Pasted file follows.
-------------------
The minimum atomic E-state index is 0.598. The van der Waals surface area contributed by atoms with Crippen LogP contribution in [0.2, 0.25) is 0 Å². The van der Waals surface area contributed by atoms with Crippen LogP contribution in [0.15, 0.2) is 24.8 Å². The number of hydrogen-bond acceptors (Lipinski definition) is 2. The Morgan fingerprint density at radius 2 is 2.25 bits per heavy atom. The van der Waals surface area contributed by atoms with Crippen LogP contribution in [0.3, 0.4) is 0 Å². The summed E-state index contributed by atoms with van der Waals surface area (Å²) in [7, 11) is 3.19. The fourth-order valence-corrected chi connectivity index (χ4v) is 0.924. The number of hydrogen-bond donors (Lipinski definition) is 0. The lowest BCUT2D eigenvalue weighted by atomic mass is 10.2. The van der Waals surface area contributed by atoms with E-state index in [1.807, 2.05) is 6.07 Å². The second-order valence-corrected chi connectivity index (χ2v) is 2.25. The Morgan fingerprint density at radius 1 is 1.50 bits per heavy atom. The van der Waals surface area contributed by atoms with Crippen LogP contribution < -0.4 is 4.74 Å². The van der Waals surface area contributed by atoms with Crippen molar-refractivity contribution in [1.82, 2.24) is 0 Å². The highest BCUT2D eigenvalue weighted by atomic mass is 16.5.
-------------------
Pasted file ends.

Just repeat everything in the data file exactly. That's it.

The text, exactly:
The minimum atomic E-state index is 0.598. The van der Waals surface area contributed by atoms with Crippen LogP contribution in [0.2, 0.25) is 0 Å². The van der Waals surface area contributed by atoms with Crippen LogP contribution in [0.15, 0.2) is 24.8 Å². The number of hydrogen-bond acceptors (Lipinski definition) is 2. The Morgan fingerprint density at radius 2 is 2.25 bits per heavy atom. The van der Waals surface area contributed by atoms with Crippen LogP contribution in [0.3, 0.4) is 0 Å². The summed E-state index contributed by atoms with van der Waals surface area (Å²) in [7, 11) is 3.19. The fourth-order valence-corrected chi connectivity index (χ4v) is 0.924. The number of hydrogen-bond donors (Lipinski definition) is 0. The lowest BCUT2D eigenvalue weighted by atomic mass is 10.2. The van der Waals surface area contributed by atoms with E-state index in [1.807, 2.05) is 6.07 Å². The second-order valence-corrected chi connectivity index (χ2v) is 2.25. The Morgan fingerprint density at radius 1 is 1.50 bits per heavy atom. The van der Waals surface area contributed by atoms with Crippen LogP contribution < -0.4 is 4.74 Å². The van der Waals surface area contributed by atoms with Crippen molar-refractivity contribution in [1.82, 2.24) is 0 Å². The highest BCUT2D eigenvalue weighted by atomic mass is 16.5.